In other words, it's hard to talk about the complex reality that is evangelicalism -- in North American and around the world -- when the word keeps being used as a political term over and over, day after day, in public life and, thus, in public media. Or is it the other way around?

Kidd recently wrote a fascinating blog commentary about this at the website of The Gospel Coalition. He then expanded it for Vox.com -- locking in on how the term "evangelical" is being used in polls and news coverage of Alabama GOP Senate candidate Roy Moore. Right up top, he states:

One widely reported polling statistic had 37 percent of Alabama “evangelicals” saying that they were “more likely” to support Moore following the allegations.
As a professor who studies the history of Christianity -- and an evangelical -- I find myself continually frustrated with news pieces like this. When I read such stories about “evangelicals,” I wonder who these “evangelicals” actually are, and why much of the media is so eager to peddle storylines, however implausible, related to evangelical hypocrisy.
Anyone who thought for a second about the supposed evangelical reaction to Moore should have been incredulous. To me, the charges against Moore are disturbing and disqualifying. Many of his supporters disagree. But really, would anybody tell a pollster that allegations that a candidate had sexually abused minors would make them more inclined to support that candidate?

Journalists will want to note the role that "fake news" plays in this sad drama, according to Kidd. I would add an "amen" to this.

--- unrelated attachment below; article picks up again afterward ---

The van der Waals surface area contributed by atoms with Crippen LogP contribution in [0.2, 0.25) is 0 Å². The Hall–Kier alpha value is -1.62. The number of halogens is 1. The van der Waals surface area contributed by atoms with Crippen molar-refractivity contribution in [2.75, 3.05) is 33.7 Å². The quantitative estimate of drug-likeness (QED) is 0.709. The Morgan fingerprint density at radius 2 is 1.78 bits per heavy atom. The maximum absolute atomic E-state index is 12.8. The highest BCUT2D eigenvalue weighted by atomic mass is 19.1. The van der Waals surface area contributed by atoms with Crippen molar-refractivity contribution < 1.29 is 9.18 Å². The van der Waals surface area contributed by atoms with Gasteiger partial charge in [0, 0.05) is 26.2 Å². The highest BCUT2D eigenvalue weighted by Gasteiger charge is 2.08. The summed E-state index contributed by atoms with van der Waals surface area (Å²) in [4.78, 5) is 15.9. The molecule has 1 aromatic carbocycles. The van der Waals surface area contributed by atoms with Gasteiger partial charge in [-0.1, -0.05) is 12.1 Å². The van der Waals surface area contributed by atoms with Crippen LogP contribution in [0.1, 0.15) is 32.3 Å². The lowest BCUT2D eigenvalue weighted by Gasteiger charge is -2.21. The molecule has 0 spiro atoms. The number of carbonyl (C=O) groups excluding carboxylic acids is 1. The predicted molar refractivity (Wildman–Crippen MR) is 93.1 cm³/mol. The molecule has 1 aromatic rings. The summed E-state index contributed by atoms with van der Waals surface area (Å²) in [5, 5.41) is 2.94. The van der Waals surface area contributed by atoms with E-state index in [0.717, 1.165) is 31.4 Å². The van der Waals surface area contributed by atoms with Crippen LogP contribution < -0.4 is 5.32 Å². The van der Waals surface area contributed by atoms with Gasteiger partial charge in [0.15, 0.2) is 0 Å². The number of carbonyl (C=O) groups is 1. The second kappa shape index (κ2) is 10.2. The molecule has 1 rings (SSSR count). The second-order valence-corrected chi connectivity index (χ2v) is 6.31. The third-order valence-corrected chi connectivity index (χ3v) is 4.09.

The bottom line: In an age in which more and more journalists on left and right are veering into advocacy, "European" journalism, it is way too easy for partisans to ignore whatever is reported in the mainstream news. When journalists stop trying to be balanced and fair, lots of news consumers are going to ask why anyone should believe that what they are reporting is accurate (even when stories include lots of on-the-record sources)?

Thus, Kidd adds:

Whoever these “evangelicals” might be, they’re obviously saying that they don’t believe the charges against Moore, and they’re sticking by their man in the face of “fake news.” I’m not trying to defend Moore here; I’m just suggesting that the power of the fake news theme gives Moore’s defenders a ready response against the explosive charges women have made against him. ...
It’s an all-too-common cycle. Some in the media believe and promote the absolute worst about evangelicals. Those evangelicals then lament fake news, even when the news (like the charges against Moore) seems not so fake.

This is a must-read essay for journalists, religious leaders, political strategists and anyone interested in how slippery definitions of the word "evangelical" are affecting the world of political polls and journalism.

At this point, according to Kidd, this appears to be the lowest-common-denominator public definition of "evangelical" -- a white American who says they are "born again," or words to that effect, and likes Fox News.

What does that have to do with church history? Doctrine? Meaningful participation in traditionally evangelical congregations?

Enjoy the podcast.